About the exhibition From Ukraine: Dare to Dream asks: ‘Can we imagine tomorrow? Do we have the courage to dream?’ The world has reached an inflection point: storms and climate change ravage lands far and wide, political extremes are seizing momentum. Russia's war in Ukraine unveiled an ongoing global power struggle that has brought war back to Europe. We are at a crucial moment where the future is hidden while fundamental changes are on the horizon. The exhibition is a continuation of PinchukArtCentre’s proactive engagement with Ukrainian art on a global and national stage since the outbreak of war in 2022.  The exhibition weaves a tapestry of stories and hopes grown within the shadows of global conflicts, including 22 artists and collectives: Kateryna Aliinyk (Ukraine), Allora & Calzadilla (the USA & Cuba), Alex Baczyński-Jenkins (Poland/the UK), Fatma Bucak (Turkey), David Claerbout (Belgium), Shilpa Gupta (India), Oleg Holosiy (Ukraine), Nikita Kadan (Ukraine), Zhanna Kadyrova (Ukraine), Nikolay Karabinovych (Ukraine), Dana Kavelina (Ukraine), Roman Khimei and Yarema Malashchuk (Ukraine), Lesia Khomenko (Ukraine/the USA), Yana Kononova (Ukraine), Kateryna Lysovenko (Ukraine/Austria), Otobong Nkanga (Nigeria/Belgium), Wilfredo Prieto (Cuba), Daniil Revkovskiy and Andriy Rachinskiy (Ukraine), Anton Saenko (Ukraine), Oleksiy Sai (Ukraine), Fedir Tetianych (Ukraine), Anna Zvyagintseva (Ukraine).
Departing from Ukrainian lands and its history of forced migration, the exhibition provides a platform for subdued voices worldwide, offering songs of resistance and resilience. It addresses Earth’s ecological disasters while imagining a new utopia, where mythology merges into an alternative garden of Eden. Exhausted landscapes bear witness to human violence—from extractive economies to the harsh realities of war—while carrying seeds of a new beginning. Amidst these overwhelming circumstances, the fragility of the individual is blossoming yet at risk. Its shadow is cast by touches, movement of nuanced lines as a part of unspoken verse, scenes of normality that question reality. They all converge into a possibility of acceptance.  Can many struggles become the joint creation of a better future? After liberation, can former victims co-exist with former aggressors? Can empathy offer ways of common being in a space of conflicting memories? As the first centre for contemporary art in Ukraine, the PinchukArtCentre is a leading voice in developing the Ukrainian art scene; since the outbreak of war in 2022, it has played a vital role in protecting and promoting Ukrainian art and culture. At the 59th Venice Biennale, The PinchukArtCentre organized the collateral event This is Ukraine: Defending Freedom which brought new and historical works by Ukrainian artists to Venice, and saw President Zelensky give his first public speech on art at the opening of the exhibition. The exhibition will be accompanied by a dedicated audio guide created in collaboration with the artists.  Curated by Bjorn Geldhof, Artistic Director of the PinchukArtCentre, Ksenia Malykh, Head of the Research Platform of the PinchukArtCentre, Oleksandra Pogrebnyak, Junior Curator of the PinchukArtCentre. Assistant curator Oksana Chornobrova.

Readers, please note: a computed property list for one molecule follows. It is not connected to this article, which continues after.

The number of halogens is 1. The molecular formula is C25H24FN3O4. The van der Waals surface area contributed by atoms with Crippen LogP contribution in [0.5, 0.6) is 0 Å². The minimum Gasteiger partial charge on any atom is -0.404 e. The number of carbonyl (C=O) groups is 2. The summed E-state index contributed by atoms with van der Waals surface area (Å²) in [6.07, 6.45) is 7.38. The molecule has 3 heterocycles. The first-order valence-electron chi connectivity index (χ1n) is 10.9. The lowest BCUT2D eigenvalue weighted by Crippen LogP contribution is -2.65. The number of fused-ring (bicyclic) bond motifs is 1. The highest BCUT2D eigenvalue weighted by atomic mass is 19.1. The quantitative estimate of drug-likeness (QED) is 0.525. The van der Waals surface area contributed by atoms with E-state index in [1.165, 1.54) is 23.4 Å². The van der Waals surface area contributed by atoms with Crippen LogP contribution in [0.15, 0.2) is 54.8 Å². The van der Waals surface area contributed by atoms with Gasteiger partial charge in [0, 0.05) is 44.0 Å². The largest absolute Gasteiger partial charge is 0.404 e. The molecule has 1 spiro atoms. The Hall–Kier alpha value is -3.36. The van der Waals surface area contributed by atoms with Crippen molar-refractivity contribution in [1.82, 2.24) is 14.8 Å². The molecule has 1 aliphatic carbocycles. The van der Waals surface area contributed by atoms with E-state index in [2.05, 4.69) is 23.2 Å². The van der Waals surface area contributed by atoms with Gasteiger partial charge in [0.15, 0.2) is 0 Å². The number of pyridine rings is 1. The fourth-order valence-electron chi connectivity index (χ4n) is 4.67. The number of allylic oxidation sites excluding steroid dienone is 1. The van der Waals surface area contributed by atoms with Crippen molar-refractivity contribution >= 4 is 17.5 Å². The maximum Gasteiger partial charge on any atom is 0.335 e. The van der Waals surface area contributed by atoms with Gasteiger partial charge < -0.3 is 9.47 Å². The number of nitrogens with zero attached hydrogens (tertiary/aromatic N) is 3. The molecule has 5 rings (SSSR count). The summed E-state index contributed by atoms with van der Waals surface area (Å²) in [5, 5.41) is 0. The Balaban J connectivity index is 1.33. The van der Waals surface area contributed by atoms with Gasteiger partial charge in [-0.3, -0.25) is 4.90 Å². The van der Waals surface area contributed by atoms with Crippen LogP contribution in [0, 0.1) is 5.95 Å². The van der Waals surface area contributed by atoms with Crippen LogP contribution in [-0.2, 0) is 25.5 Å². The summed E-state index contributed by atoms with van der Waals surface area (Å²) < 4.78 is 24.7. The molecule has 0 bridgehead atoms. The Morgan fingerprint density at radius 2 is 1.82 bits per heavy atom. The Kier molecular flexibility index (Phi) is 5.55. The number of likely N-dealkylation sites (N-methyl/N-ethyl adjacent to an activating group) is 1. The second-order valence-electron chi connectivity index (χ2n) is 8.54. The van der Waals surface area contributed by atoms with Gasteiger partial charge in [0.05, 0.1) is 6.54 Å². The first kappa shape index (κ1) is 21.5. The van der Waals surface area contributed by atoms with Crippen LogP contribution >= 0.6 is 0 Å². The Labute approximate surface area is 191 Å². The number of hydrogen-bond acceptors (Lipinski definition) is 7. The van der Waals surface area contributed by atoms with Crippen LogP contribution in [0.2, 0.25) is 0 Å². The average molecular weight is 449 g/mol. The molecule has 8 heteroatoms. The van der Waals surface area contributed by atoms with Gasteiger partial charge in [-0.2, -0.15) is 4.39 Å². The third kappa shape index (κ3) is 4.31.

Location: Palazzo Contarini Polignac, Sestiere Dorsoduro, 874, 30123, Venice, Italy Opening Period: 20 April – 1 August 2024Opening hours: 10 am – 6 pm every day except MondayPreview Days: 17th – 19th April 2024
The exhibition From Ukraine: Dare to Dream will be accompanied by a dedicated audio guide Guide-ID created in collaboration with the artists.
Commissioned and promoted by the Victor Pinchuk Foundation Organised by the PinchukArtCentre, Kyiv, Ukraine Special thanks to VIDI Square for their exceptional support of the exhibition.
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Please find the press kit here.

Photos are open for usage by mass media via the link.

When using photos, please, note copyright information:Photo by Ela Bialkowska, OKNO Studio for PinchukArtCentre/From Ukraine: Dare to Dream/Venice Biennale 2024

Opening the exhibition FROM UKRAINE: DARE TO DREAM @ VENICE 2024